Pakistan: Now or Never?
Perspectives on Pakistan
Manan Ahmed has a piece up at Chapati Mystery which should be essential reading for anyone interested in the current state of Pakistan and its prickly relations with the west, particularly with the United States.
Starting off with a re-reading of Salman Rushdie’s “Shame” (one of those books that I expect many of us read in our youth without properly understanding) he returns to the original inspiration for the title – “Peccavi“, Latin for “I have sinned.” According to an apocryphal, yet widely believed, story of British imperial conquest, “Peccavi” is the message that General Charles Napier sent back to Calcutta when he conquered Sindh (nowadays one of the provinces of Pakistan) in the 19th century. He then discusses how the modern-day view of Pakistan is defined by shame, or by a perception which over-simplifies it to “Peccavistan”.
“Peccavistan is just as real as Pakistan,” he writes. ”It is a bundling, an explaining, a framing, a means of de-mystification when the mystery is itself a reflection of paucity of sources not of intelligibility. Peccavistan sells because Peccavistan takes away complexity, it reduces our mental and emotional commitments to Pakistan. Pakistan, though 180 million strong, ravaged by floods and suicide bombers, continues to carry on. Apocryphally speaking.”
Do read the whole thing, but his description is familiar. I’ve shortened some paragraphs below to illustrate the point, in ways I hope do not do too much disservice to his text:
Remember the issue of what to do with the corpses of the nine attackers killed during the November 2008 siege of the Taj Mahal Hotel and other targets in Mumbai that killed 166 people? The dead attackers were all presumed to be Pakistani Muslims, like the sole survivor, but local Indian Muslim leaders refused to let them be buried in their cemeteries. Islamabad ignored calls to take the bodies back. So they were left in morgue refrigerators in Mumbai, presumably until the issue was finally settled.
Pakistani cricketers, the press and ordinary people are livid about their players’ exclusion from India’s Premier League , the game’s most lucrative tournament played out before a vast television audience. Eight Indian teams that take part in the tournament bid for players from around the world, doling out large sums of money. But nobody bid for the 11 Pakistani players on the list, includng some who were part of the Pakistani squad that won last year’s World Cup Twenty20 tournament, the three-hour version of the game that the IPL is also played in.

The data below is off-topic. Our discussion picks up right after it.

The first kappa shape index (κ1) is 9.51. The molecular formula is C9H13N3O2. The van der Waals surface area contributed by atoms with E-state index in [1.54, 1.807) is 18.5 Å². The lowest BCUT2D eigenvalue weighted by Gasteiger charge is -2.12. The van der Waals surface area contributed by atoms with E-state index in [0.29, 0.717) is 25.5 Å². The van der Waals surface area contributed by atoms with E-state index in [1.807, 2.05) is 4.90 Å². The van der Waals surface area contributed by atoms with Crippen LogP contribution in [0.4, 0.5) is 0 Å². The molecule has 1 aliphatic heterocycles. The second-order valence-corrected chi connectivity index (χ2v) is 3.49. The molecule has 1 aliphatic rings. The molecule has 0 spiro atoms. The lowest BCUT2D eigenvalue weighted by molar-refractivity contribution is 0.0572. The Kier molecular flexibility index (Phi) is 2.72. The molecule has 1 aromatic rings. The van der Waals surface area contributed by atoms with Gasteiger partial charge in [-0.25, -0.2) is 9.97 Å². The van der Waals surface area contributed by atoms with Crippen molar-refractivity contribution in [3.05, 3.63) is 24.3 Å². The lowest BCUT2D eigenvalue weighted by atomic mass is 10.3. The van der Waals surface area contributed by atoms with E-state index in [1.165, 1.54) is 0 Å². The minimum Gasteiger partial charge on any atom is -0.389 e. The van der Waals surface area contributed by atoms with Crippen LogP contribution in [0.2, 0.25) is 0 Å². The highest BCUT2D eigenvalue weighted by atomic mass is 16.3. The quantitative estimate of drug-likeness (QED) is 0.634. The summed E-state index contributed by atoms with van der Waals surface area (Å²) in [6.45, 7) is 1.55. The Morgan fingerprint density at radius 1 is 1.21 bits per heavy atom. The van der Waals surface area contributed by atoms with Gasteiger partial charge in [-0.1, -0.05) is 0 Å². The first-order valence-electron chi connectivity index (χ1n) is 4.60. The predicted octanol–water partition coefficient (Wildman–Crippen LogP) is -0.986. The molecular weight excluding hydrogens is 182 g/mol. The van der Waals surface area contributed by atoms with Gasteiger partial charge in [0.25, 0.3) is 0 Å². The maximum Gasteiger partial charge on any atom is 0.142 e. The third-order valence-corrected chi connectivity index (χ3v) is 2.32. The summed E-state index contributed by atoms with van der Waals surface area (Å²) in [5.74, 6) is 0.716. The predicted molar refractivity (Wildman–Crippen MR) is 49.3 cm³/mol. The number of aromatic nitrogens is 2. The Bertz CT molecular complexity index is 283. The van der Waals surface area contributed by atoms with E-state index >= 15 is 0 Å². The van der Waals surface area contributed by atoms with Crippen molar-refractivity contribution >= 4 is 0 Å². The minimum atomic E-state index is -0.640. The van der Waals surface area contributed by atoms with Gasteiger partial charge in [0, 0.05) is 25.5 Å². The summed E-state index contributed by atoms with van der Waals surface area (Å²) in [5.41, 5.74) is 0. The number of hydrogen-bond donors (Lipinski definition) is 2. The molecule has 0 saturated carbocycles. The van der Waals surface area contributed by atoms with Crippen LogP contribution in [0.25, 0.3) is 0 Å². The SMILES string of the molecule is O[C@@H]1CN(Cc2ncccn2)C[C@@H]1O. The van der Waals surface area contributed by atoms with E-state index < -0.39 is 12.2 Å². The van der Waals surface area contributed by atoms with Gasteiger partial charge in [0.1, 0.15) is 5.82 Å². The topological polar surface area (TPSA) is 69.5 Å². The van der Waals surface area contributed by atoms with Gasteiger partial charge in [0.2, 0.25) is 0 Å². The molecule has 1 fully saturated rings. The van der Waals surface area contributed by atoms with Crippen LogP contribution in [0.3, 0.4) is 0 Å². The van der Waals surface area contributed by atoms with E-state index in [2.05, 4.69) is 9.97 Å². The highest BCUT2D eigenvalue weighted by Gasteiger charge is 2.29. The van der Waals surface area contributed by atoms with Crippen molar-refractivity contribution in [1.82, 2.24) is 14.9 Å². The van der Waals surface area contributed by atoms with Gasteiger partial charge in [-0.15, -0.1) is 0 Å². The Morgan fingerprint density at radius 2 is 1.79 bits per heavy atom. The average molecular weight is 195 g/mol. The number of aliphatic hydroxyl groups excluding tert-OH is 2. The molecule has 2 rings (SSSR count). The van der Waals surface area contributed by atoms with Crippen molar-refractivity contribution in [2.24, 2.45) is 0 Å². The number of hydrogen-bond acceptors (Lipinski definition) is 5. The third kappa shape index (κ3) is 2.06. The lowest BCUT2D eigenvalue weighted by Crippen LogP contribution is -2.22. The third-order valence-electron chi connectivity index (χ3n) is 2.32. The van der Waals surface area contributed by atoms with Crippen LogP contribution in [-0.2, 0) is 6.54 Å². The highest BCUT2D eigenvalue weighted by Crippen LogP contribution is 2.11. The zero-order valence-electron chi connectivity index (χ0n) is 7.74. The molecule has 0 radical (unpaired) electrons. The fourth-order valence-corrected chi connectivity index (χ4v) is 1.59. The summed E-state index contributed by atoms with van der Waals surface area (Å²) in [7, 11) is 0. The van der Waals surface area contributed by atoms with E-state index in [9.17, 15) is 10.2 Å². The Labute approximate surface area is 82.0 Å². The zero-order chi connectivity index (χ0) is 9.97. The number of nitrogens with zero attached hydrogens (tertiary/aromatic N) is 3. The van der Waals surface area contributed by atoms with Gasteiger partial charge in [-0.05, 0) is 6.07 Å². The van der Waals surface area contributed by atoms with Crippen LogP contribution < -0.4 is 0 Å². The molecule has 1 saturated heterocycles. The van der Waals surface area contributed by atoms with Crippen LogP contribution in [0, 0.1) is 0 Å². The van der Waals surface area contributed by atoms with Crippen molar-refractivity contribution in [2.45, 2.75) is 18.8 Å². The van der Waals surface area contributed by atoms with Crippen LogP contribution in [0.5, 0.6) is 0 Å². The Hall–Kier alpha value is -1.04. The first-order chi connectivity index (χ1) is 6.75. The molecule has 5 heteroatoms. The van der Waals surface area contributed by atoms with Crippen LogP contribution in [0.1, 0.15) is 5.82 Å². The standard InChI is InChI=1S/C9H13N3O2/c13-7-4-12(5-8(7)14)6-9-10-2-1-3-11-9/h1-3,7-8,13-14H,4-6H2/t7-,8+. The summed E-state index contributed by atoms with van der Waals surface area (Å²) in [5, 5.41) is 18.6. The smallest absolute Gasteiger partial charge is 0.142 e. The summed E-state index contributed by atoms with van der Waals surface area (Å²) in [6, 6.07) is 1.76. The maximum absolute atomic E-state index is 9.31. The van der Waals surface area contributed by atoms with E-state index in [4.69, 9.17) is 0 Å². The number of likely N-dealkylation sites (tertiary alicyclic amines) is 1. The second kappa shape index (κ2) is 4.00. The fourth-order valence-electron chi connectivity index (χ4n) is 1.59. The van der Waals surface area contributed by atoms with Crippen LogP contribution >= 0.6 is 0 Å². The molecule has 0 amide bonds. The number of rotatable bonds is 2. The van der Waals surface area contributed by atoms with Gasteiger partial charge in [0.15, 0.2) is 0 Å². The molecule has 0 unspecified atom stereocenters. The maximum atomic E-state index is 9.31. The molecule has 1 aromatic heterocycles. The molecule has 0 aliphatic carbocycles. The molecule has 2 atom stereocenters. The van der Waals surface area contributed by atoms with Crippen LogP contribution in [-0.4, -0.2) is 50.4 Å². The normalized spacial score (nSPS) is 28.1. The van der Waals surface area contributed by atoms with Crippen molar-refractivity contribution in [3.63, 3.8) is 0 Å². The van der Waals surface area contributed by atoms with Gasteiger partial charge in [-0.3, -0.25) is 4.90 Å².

It’s not that they were not good enough. They are some of the best the game has to offer. It’s that the people who own the teams fear the Pakistani players may face dificulties getting visas or that tensions between the two countries, already rising, could make things dificult for them So why put money on them ?
A spate of gun and bomb attacks seen as a response to the Pakistan Army’s offensive in South Waziristan has sent jitters across Pakistan, including in the normally peaceful capital Islamabad.
Conventional wisdom would have it that the attacks on both security services and civilians would eventually turn the people against Islamist militants rather as happened in Iraq at the height of the violence there. But as yet, there is no sign of a clear and coherent leadership emerging that might be able to forge a consensus against the militants.
from India Insight:
A street vendor in Srinagar, Kashmir's summer capital, sold hundreds of framed portraits of Libyan leader Muammar Gaddafi in the last one week.
Kashmiri separatists and many residents are all praise for Gaddafi after his maiden address to the U.N. General Assembly last week in which he said Kashmir should be an "independent state."
U.S. ambassador Anne W. Patterson, in a speech reported by the Pakistan press, said last week that the depth of anti-Americanism in Pakistan, especially among the middle-class, had surprised her. Pakistan’s long-term interests were aligned with those of the United States, and those opposing U.S. engagement in the country had a limited understanding of how the partnership based on economic assistance had changed the lives of Pakistanis, she told a meeting in Karachi. For added measure, she said that the “ïncreasingly prosperous middle class” would be the first to suffer if hardliners gained ground.
She needn’t have looked further than to events last week to see why America sits rather uneasily on the Pakistani mind, a heavy hand of friendship that Pakistanis are increasingly chafing against.